If anyone epitomized the ebullient and entrepreneurial spirit that President Reagan celebrated, it was Roy, a high tech pioneer who founded a mapping and geography software company in Arizona and built it into a smart and successful business.
Roy was like many software innovators in the 1980s, flush with a mission to change the world through computer technology. In those days of big floppy disks and clunky desktop computers, Roy evangelized about the new compact disc technology. He would talk endlessly about all the data he could put on a CD and the many ways that computers could harness ever-increasing amounts of knowledge. It was a new interactive world he was helping to create, and he saw nothing but boundless opportunities.
At first blush, Roy was exactly the type of American that President Reagan would have honored at one of his State of the Union addresses. One could imagine a Reaganesque encomium tucked into the President’s speech as the television cameras panned to Roy in the House gallery sitting with the First Lady. It would be a presidential homily about hard work and the American Dream, about the way Roy risked all his money on a vision of the future, how a business that started out in Roy’s kitchen became a symbol of the President’s morning in America.
But no matter how much Roy epitomized the American spirit, President Reagan never would have acknowledged him. Roy was openly gay, and less than three years after Ronald Reagan left the White House, Roy died of AIDS.
Those who praise President Reagan today speak of his moral courage and passion. But when it came to AIDS, his silence was deafening and his inaction disheartening.
Ronald Reagan took office in 1981, the same year that scientists identified AIDS. Except for answering a question about AIDS at a 1985 news conference, it wasn’t until May 1987 that he took the initiative and spoke publicly about the disease. Six years of silence from the Great Communicator.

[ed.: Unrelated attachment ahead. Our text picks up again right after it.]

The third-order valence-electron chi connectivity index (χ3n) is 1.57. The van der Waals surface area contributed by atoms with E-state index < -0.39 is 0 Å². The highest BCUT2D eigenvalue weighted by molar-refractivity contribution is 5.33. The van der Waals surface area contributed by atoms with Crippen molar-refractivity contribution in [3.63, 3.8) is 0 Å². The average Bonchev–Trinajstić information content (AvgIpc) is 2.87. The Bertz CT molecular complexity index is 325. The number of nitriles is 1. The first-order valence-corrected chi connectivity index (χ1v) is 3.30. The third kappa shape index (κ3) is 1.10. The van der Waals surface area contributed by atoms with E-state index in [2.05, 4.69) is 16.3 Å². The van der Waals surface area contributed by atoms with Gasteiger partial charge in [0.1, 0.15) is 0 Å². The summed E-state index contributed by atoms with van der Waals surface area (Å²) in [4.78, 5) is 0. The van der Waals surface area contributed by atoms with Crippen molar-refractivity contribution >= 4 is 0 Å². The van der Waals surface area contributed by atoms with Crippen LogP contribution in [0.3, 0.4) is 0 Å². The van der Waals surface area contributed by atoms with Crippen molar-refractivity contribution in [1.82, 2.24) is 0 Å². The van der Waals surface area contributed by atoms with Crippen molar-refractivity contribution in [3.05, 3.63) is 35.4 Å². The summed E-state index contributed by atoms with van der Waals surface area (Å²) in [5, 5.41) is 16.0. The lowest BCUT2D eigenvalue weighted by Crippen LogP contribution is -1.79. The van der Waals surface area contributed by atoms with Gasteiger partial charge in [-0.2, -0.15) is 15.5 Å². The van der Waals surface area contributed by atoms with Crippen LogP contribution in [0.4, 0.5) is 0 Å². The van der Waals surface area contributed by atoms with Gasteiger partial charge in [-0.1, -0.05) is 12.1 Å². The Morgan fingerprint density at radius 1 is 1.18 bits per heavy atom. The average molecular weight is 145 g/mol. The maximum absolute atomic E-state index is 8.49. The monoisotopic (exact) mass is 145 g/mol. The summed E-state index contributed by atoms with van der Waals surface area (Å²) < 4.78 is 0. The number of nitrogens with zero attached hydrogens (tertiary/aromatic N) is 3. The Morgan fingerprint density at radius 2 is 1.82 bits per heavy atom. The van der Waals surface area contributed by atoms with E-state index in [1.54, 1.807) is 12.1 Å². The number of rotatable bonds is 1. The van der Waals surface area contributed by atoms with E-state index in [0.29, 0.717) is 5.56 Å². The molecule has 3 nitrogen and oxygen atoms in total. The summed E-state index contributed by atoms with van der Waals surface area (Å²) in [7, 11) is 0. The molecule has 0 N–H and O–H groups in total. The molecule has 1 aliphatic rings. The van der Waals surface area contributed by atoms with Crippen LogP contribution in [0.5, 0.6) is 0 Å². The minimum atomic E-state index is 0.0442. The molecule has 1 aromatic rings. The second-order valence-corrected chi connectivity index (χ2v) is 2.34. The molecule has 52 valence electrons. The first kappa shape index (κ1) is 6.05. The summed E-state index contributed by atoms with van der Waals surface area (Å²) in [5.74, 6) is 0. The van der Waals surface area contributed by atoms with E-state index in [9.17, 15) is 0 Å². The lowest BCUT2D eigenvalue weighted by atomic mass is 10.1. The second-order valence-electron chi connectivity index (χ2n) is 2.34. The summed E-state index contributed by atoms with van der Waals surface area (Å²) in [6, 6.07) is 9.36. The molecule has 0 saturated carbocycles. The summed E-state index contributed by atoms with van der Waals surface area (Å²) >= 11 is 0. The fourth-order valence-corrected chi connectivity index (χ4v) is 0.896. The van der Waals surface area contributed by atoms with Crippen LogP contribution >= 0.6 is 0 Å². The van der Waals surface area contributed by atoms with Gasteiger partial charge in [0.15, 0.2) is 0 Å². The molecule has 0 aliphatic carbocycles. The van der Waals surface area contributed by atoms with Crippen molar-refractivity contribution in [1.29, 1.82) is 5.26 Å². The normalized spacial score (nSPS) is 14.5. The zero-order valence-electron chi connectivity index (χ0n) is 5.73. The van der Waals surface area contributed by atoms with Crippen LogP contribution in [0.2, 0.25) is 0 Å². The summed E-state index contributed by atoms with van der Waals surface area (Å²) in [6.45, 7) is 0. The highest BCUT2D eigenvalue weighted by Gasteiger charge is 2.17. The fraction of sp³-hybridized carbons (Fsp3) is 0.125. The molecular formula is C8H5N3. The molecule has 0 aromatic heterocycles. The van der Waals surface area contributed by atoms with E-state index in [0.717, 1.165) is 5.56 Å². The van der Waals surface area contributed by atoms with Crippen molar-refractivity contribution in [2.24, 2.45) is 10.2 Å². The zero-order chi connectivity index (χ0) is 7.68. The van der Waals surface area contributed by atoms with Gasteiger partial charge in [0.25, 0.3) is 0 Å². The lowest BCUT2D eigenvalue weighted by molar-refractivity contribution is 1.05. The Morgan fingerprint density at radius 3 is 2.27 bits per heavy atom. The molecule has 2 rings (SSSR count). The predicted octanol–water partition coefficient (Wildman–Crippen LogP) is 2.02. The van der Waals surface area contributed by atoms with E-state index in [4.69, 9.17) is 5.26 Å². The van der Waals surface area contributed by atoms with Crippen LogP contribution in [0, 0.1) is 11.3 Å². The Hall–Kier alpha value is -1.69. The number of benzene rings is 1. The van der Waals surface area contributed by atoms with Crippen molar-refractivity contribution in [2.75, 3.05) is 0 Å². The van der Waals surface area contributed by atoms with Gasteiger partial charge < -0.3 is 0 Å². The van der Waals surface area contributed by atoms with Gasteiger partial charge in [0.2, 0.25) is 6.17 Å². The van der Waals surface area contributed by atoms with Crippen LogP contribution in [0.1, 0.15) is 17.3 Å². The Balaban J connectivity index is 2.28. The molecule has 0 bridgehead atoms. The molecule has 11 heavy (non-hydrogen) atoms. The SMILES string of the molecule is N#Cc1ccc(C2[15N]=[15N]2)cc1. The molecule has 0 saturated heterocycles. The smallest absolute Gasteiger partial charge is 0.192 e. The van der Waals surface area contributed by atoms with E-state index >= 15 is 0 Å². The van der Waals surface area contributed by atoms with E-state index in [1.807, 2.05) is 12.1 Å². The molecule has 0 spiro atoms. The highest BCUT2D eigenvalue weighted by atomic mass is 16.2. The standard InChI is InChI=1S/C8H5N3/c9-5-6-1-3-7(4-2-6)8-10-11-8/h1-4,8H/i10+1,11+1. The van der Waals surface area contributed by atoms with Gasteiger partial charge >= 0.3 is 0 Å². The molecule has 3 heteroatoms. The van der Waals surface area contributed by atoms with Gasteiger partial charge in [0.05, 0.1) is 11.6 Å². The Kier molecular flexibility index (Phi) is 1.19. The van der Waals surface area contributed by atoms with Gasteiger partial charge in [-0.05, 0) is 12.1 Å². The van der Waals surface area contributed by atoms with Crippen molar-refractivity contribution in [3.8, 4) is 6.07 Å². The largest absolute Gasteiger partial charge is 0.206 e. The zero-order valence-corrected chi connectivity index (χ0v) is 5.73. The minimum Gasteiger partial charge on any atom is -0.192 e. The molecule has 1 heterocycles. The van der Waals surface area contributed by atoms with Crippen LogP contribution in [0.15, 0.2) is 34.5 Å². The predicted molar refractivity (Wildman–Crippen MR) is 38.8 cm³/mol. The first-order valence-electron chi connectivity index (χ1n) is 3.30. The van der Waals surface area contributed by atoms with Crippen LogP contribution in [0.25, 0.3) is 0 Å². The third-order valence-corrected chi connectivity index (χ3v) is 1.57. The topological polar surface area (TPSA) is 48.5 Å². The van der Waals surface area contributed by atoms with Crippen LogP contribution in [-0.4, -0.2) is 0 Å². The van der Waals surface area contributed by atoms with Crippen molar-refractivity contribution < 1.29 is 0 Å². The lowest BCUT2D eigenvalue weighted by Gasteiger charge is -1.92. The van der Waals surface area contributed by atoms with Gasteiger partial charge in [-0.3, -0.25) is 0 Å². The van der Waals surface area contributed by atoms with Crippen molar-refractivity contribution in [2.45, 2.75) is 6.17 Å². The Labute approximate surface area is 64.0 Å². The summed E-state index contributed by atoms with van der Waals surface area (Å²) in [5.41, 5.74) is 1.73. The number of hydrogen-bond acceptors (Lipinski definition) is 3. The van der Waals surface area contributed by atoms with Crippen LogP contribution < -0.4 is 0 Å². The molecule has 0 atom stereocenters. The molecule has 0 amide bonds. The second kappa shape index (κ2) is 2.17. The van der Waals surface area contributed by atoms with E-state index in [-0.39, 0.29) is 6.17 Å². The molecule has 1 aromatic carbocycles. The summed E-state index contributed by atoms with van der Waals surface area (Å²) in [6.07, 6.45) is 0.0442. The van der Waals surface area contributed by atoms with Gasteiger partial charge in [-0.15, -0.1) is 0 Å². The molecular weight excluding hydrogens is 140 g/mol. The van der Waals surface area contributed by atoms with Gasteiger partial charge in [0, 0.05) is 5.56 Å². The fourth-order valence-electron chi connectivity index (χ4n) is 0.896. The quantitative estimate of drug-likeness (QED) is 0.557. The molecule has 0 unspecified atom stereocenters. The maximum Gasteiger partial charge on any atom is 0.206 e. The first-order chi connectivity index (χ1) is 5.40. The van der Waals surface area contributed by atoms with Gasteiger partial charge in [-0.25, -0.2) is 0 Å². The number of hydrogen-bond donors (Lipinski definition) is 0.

During that time, almost 30,000 Americans had died from AIDS and thousands more had contracted the disease. By the end of the Reagan presidency, more Americans had died of AIDS than lost their lives during the entire Vietnam War. According to the San Francisco Examiner, for two years in the mid-1980s the AIDS budget for San Francisco exceeded President Reagan’s AIDS budget request for the entire nation.
We all can draw our own conclusions as to why President Reagan and his administration pretty much ignored a deadly epidemic that at the time seemed to be afflicting only gay men in the United States.
But we do know this: had Ronald Reagan applied the same sense of urgency to AIDS that he did to tax cuts and the Soviet threat, scientists would have had more resources to fight this epidemic and very possibly could have spared hundreds of thousands of American lives and millions worldwide.
And who knows, Roy Kessler, my best friend from high school, might still be alive and smiling and causing all sorts of digital mischief, fulfilling his mission to revolutionize our world with his knowledge, technology, and ideas.
A former speechwriter and strategist for causes, candidates, and members of Congress, Leonard Steinhorn has written on American politics and culture for major newspapers and magazines, and is currently the director of the Public Communications department at American University.